Carrot Cake
1 ½ cups sugar
1 cup vegetable oil
3 eggs
2 cups all-purpose flour
1 ½ teaspoons ground cinnamon
1 teaspoon baking soda
1 teaspoon vanilla
½ teaspoon salt
¼ teaspoon ground nutmeg
2 cups shredded carrots (about 5 medium)

Heat oven to 350°. Grease and flour rectangular pan, 13 x 9 x 2 inches. Mix sugar, oil and eggs until blended; beat 1 minute. Stir in remaining ingredients except carrots; beat 1 minute. Stir in carrots. Pour into pan.

Bake 35 to 45 minutes or until wooden pick inserted in center comes out clean. Cool on wire rack.

The Cottage School is a non-selective multicultural learning community that values and fosters the children’s spirit of discovery to sustain their innate abilities and passion for learning. We create a non-competitive environment where creativity and the joy for learning are nurtured.  Learn more at thecottageschools.net

Simplicity & Sweetness Abound at The Cottage School’s Halloween Parade and Harvest Festival

 At the end of every October, The Cottage School hosts its annual Halloween Parade and Harvest Festival for the school children and their families. All ages participate, including our littlest ones who attend our Mommy and Me program. Children are encouraged to wear noncommercial costumes—some of which are found in the school’s handmade “Theatrical Costume Collection” from the children’s annual school plays.

During the Halloween Parade, children walk a path with their teachers through the school yard and into the decorated playground. The children visit “stations,” where they say a nursery rhyme or sing a song and receive a healthy treat, such as an apple or bread. Each harvest station is directed by a parent dressed in costume:

  • The Farmer distributes organic apples from her harvest
  • The Miller shows the children how to mill corn into cornmeal
  • The Baker distributes corn bread
  • The Candlestick Maker hands out natural beeswax candles, which are handmade by the children at school the previous week 
  • The Wizard performs magic tricks and gives each child homemade playdough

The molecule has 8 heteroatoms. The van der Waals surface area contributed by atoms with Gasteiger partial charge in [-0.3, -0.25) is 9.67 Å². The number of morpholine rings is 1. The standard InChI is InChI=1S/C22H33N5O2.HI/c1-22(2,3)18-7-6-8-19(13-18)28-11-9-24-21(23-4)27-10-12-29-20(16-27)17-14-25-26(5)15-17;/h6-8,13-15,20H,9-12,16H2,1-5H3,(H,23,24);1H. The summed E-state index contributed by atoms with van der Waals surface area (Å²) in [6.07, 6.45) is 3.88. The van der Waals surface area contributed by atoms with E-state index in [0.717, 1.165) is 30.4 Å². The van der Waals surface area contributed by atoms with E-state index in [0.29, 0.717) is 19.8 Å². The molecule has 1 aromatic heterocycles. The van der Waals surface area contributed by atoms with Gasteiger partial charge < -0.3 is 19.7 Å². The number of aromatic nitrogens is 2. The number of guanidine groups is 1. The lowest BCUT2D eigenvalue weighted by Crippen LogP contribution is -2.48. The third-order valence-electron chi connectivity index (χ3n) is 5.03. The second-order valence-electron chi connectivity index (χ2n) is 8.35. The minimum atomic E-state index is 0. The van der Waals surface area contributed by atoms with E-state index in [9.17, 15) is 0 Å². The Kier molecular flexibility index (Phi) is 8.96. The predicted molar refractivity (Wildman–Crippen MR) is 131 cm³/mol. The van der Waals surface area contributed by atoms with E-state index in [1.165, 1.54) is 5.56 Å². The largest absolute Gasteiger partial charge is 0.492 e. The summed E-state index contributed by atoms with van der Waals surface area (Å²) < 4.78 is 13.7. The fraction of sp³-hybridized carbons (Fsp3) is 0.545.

After the children visit each station, family members gather with their children and the teachers to enjoy some apple cider. 

Nursery Rhymes Recited and Songs Sung at the Harvest Festival

The Farmer
Ten little apples, up in a tree
five for you and five for me.
Let’s shake that apple tree just so
and all the apples fall below.

The Miller
Blow, wind, blow!
And go, mill go!
That the miller can grind his corn
That the baker may take it,
And into bread make it,
And bring us a loaf in the morn,
And bring us a loaf in the morn.

The Baker
Pat-a cake, Pat-a-cake,
Baker’s man,
Bake me a cake, 
As fast as you can.
Pat it and prick it,
And mark it with B,
Put it in the oven,
For baby and me.

The Candlestick Maker
Jack be nimble, Jack be quick,
Jack jump over the candlestick.

The Wizard
Twinkle, twinkle little star,
How I wonder what you are.
Up above the world so high
Like a diamond in the sky.
When the blazing sun is gone,
When he nothing shines upon,
Then you show your little light,
Twinkle, twinkle, all the night.


 

The Cottage School is a multicultural learning community that values and fosters the children’s spirit of discovery to sustain their innate abilities and passion for learning. We create a non-competitive environment where creativity and the joy for learning are nurtured. To learn more about The Cottage School visit us at thecottageschool.net.

Folk Songs: A Morning Tradition at The Cottage School

Regardless of age or grade, the children at The Cottage School start their day together. Teachers and children join up at circle time to greet each morning with a folk song, sung in either English or Spanish.

Folk songs provide a rich opportunity for language development and help set the foundation for bilingualism. Wrapped in melody and rhythm, songs use language in a way that is different from regular speech, enabling children to develop and expand language through the repetition of sounds, alliteration, and rhyme. This way, children intuitively learn new words, absorb meanings, and refine pronunciation. At The Cottage School, children are inspired to learn foreign languages, not only through folk songs, but through a wide variety of play-based experiences, including play-acting, art activities, traditional games, writing and drawing in books, and reading original prose, poetry and folktales out loud.

Folk songs are wonderful for building language; they help to instill confidence, generate multicultural awareness, and are best when shared. Parents are encouraged to sing our morning songs—like the one featured below—at home with their children.

Listen to  Good Morning the Earth :

Good Morning the Earth :
Good Morning the Earth and
Good morning the Sun
Good morning the rocks and the flowers, every one
Good Morning dear beasts and the birds in the trees
Good morning to you, and Good Morning to me!

Listen to Buen Día a la Tierra :

Buen Día a la Tierra :
Buen día a la tierra,
y buen día al sol,
buen día a las piedras, y las flores de todos,
buen día queridas bestias, y los pájaros y árboles,
buen día a tí, y buen día a mí.

The Cottage School is an alternative school focused on play-based learning. We integrate arts, and academics in all the traditional subjects. To learn more about our multicultural learning environment visit us at thecottageschools.net.

Open House – September 1st, 11am-1pm